Lord Hodgson of Astley Abbotts is former MP for Walsall North (1976-79) and Deputy Chairman of the Conservative Party (1995-2000). He carried out the Government’s review of the Charities Act 2006.
The message in the build-up to the Prime Minister’s Conference speech in 2013 was that the Conservative Party is ‘unashamedly’ pro-business. I hope this will also be the message up to the 2015 General Election. It is also the only way to rebalance the economy, attract new investment and produce the sustainable recovery Britain desperately needs. Through cutting corporation tax, extending business rate relief and getting rid of red tape, the party should rightly be vocal in trumpeting the measures it has taken to support business.
Meanwhile, the Consumer Rights Bill is undergoing scrutiny in Parliament. Overall, this Bill contains some very sensible measures. Yet buried deep within it is a little-known clause, Clause 80, which has the potential to undermine Britain’s road to recovery. It has received little commentary and little debate, but it could potentially have a significant impact on British businesses. Clause 80 proposes to establish an ‘opt-out’ class action regime in the UK, potentially importing the worst aspects of the American anti-business litigation culture into the UK. Under the current law a person has to agree to any action taken on his behalf (ie. “opt in” to them).
This could have a very negative impact on Britain’s businesses. An opt-out regime will ratchet up the scale of potential liabilities in the UK by dispensing with the need for consumers’ consent to be obtained before legal action is taken on their behalf. Instead of consumers having actively to opt into legal claims against businesses, lawyers and funders will have the ability to bring a case on behalf of large groups of people, without their knowledge.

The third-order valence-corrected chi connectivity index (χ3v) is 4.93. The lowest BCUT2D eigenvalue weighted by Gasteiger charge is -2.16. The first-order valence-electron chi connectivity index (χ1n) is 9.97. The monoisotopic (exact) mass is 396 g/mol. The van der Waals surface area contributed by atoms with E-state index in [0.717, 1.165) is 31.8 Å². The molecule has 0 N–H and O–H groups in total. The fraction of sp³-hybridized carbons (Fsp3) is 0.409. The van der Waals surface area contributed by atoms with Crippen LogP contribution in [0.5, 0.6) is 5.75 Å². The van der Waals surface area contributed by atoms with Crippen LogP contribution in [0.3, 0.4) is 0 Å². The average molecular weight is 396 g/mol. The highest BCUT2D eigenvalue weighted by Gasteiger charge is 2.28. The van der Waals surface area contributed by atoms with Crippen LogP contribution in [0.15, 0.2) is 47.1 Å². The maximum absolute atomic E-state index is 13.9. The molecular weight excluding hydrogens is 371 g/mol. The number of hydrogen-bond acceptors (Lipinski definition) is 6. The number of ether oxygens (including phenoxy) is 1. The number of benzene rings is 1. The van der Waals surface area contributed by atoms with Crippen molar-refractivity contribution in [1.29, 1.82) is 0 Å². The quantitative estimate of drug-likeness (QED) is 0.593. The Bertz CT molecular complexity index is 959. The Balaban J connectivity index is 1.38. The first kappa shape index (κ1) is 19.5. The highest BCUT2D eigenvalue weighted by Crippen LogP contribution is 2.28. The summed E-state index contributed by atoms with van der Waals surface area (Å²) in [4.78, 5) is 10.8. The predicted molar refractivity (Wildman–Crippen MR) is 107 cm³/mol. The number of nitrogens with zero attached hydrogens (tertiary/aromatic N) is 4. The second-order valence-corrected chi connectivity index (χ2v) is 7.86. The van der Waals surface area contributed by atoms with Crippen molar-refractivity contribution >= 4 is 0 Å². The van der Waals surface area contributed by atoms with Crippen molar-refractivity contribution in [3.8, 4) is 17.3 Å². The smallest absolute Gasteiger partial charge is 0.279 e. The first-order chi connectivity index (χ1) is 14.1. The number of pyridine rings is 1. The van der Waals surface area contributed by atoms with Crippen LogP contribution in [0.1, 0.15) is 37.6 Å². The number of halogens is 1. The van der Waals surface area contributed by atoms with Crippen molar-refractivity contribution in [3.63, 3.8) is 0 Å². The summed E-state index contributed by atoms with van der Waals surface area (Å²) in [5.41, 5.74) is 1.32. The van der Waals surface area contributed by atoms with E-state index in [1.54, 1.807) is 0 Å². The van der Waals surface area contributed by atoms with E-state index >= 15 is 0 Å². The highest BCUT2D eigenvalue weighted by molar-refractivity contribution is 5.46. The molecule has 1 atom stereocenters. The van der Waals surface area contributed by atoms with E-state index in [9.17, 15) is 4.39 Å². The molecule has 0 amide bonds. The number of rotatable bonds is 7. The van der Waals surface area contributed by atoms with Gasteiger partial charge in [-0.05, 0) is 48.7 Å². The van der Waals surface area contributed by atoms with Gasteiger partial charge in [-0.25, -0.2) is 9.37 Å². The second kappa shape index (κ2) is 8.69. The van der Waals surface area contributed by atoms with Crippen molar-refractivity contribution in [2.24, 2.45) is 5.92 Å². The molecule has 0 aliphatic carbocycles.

Such claims will damage UK competitiveness and put jobs at risk, as companies are forced to spend time and resource defending frivolous cases that might not otherwise have made it to court – inevitably these higher costs will be passed on to the consumer. There is a significant danger that allowing opt-out class actions in the UK would open up the legal system to the worst abuses of the U.S. class action culture through a loss of claimant control, more abuses of the system and the risk of “blackmail settlements”. The impact could be particularly severe for those small- and medium-sized businesses who are suppliers to major companies, since they are likely to find themselves conjoined in these actions.
The CBI expressed similar views during the Committee Stage of the Consumer Rights Bill, saying:
“The vast majority of the Bill is supported by the CBI and our members. The one exception to that is introducing the opt-out private actions regime. We think that that is not the best way to deliver effective redress to consumers. Experience of other jurisdictions who operate on that basis suggests that most of the financial claim does not reach the end consumer; it gets soaked up by the legal costs involved”.
We need a system of consumer redress that delivers for consumers while protecting businesses, and potentially public sector bodies such as the NHS, from frivolous and profit-driven litigation. The ideals behind the Consumer Rights Bill are laudable but their implementation must be focused on measures that give consumers the most effective course for redress. For example, increasing the coverage and quality of Alternative Dispute Resolution (resolving disputes between consumers and businesses out of court) would give consumers a faster, cheaper and more accessible form of mediation.
For centuries the UK has been seen as a bastion of judicial fairness, with a legal system that other countries look to replicate. It is a system that has taken centuries to evolve and flourish and is one that has kept dishonesty at bay. The introduction of opt-out class actions, funded by a burgeoning litigation funding sector, threatens this. I shall be tabling amendments to the Bill calling for these measures to be removed and so backing British business in the process.